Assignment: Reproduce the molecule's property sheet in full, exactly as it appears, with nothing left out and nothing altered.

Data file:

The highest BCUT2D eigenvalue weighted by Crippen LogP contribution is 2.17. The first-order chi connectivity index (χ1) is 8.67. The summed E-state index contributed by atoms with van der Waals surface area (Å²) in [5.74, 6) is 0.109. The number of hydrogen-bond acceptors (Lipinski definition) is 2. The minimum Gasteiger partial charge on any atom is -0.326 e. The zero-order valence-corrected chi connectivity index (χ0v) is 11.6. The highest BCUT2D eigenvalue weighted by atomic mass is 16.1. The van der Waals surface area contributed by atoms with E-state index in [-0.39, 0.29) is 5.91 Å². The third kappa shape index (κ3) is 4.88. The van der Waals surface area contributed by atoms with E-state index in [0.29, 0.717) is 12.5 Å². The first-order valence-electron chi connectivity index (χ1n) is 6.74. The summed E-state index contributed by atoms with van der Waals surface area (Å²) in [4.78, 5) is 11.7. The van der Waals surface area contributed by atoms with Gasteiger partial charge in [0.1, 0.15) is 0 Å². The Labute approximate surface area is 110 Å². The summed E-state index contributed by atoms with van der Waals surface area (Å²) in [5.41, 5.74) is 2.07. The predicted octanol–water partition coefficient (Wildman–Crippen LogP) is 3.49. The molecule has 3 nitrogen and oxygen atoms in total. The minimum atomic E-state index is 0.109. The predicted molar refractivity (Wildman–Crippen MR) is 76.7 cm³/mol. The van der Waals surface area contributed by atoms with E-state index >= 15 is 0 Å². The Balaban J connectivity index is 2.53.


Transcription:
The highest BCUT2D eigenvalue weighted by Crippen LogP contribution is 2.17. The first-order chi connectivity index (χ1) is 8.67. The summed E-state index contributed by atoms with van der Waals surface area (Å²) in [5.74, 6) is 0.109. The number of hydrogen-bond acceptors (Lipinski definition) is 2. The minimum Gasteiger partial charge on any atom is -0.326 e. The zero-order valence-corrected chi connectivity index (χ0v) is 11.6. The highest BCUT2D eigenvalue weighted by atomic mass is 16.1. The van der Waals surface area contributed by atoms with E-state index in [-0.39, 0.29) is 5.91 Å². The third kappa shape index (κ3) is 4.88. The van der Waals surface area contributed by atoms with E-state index in [0.29, 0.717) is 12.5 Å². The first-order valence-electron chi connectivity index (χ1n) is 6.74. The summed E-state index contributed by atoms with van der Waals surface area (Å²) in [4.78, 5) is 11.7. The van der Waals surface area contributed by atoms with Gasteiger partial charge in [0.1, 0.15) is 0 Å². The Labute approximate surface area is 110 Å². The summed E-state index contributed by atoms with van der Waals surface area (Å²) in [5.41, 5.74) is 2.07. The predicted octanol–water partition coefficient (Wildman–Crippen LogP) is 3.49. The molecule has 3 nitrogen and oxygen atoms in total. The minimum atomic E-state index is 0.109. The predicted molar refractivity (Wildman–Crippen MR) is 76.7 cm³/mol. The van der Waals surface area contributed by atoms with E-state index >= 15 is 0 Å². The Balaban J connectivity index is 2.53.